<category android:name="android.intent.category.DEFAULT"/>
        <data android:mimeType="text/plain"></data>

Receiving the data entails receiving the intent data:

public void onCreate(Bundle savedInstanceState) {

  // Get intent, action and MIME type
  Intent intent = getIntent();
  String action = intent.getAction();
  String type = intent.getType();

  if (Intent.ACTION_SEND.equals(action) && type != null) {
    if ("text/plain".equals(type)) {

      // Make sure to check whether returned data will be null.
      String titleOfPage = intent.getStringExtra(Intent.EXTRA_SUBJECT);
      String urlOfPage = intent.getStringExtra(Intent.EXTRA_TEXT);
      Uri imageUriOfPage = (Uri) intent.getParcelableExtra(Intent.EXTRA_STREAM);

See this article for more details about parsing data from Chrome.

If you wish for a web page link to be able to launch an activity, make sure to also specify the BROWSABLE category as well. You should also specify the <data> tag to specify what URL pattern to scan for:

      <action android:name="android.intent.action.SEND"/>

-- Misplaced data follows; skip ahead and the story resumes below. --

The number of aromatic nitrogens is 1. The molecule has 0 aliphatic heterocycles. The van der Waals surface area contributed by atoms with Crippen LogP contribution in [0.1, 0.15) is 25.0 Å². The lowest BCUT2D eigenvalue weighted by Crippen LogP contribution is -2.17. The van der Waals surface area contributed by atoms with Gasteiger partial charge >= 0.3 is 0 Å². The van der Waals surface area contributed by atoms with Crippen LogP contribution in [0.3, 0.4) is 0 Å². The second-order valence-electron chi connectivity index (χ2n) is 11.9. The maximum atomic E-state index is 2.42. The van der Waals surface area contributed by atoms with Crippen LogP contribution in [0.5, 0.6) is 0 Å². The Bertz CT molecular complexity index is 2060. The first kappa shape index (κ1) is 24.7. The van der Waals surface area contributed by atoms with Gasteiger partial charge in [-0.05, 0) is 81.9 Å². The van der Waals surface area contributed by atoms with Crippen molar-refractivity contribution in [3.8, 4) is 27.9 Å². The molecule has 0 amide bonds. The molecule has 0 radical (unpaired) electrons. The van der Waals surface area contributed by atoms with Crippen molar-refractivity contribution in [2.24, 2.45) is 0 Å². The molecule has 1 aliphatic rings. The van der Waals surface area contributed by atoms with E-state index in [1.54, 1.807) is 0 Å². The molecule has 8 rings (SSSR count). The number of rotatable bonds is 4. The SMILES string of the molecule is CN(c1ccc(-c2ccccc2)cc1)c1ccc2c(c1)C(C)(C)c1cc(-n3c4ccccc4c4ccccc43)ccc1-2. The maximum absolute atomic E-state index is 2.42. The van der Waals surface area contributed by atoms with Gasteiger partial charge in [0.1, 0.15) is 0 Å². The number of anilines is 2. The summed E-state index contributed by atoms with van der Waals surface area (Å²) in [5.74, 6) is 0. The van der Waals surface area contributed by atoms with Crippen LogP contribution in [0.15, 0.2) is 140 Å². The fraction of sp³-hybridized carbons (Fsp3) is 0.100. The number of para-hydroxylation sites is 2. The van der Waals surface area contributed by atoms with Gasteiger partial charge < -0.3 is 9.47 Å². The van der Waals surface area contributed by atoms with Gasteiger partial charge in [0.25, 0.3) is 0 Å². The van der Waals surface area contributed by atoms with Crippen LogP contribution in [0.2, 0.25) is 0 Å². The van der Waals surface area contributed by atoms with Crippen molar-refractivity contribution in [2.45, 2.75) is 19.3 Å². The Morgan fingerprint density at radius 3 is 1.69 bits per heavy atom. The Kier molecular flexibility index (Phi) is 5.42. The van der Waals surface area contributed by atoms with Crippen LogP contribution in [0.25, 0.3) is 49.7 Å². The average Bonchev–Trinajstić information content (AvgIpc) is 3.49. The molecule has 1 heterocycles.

<category android:name="android.intent.category.BROWSABLE" />
      <category android:name="android.intent.category.DEFAULT"/>
      <data android:scheme="http"
            android:pathPrefix="/example" />

Receiving the specific URL being requested entails calling getData() on the intent:

public void onCreate(Bundle savedInstanceState) {

    Intent intent = getIntent();
    String action = intent.getAction();
    Uri data = intent.getData();

You can also receive more complex data types as shown in this guide.

You can also use the DeepLinkDispatch library to makes it easy to annotate your activities with specific URL patterns.

Default link handling

If you wish for your app to be considered the default handler for a link (only works for Android Marshmallow devices and higher), you can leverage the new feature by setting android:autoVerify on the intent filter:

<intent-filter android:autoVerify="true">


You would then need to host an assetlinks.json file at https://domain[:optional_port]/.well-known/assetlinks.json that uses the following format:

  "relation": ["delegate_permission/common.handle_all_urls"],
  "target": {
    "namespace": "android_app",
    "package_name": "com.mycompany.app1",

The sha256_cert_fingerprints comes from the app signing certificate by typing keytool -list -v -keystore my-release-key.keystore. The package name should correspond to your app's package name. See this guide for more details.

You can check to see if this file is hosted properly by checking this URL:<domain1>:<port>&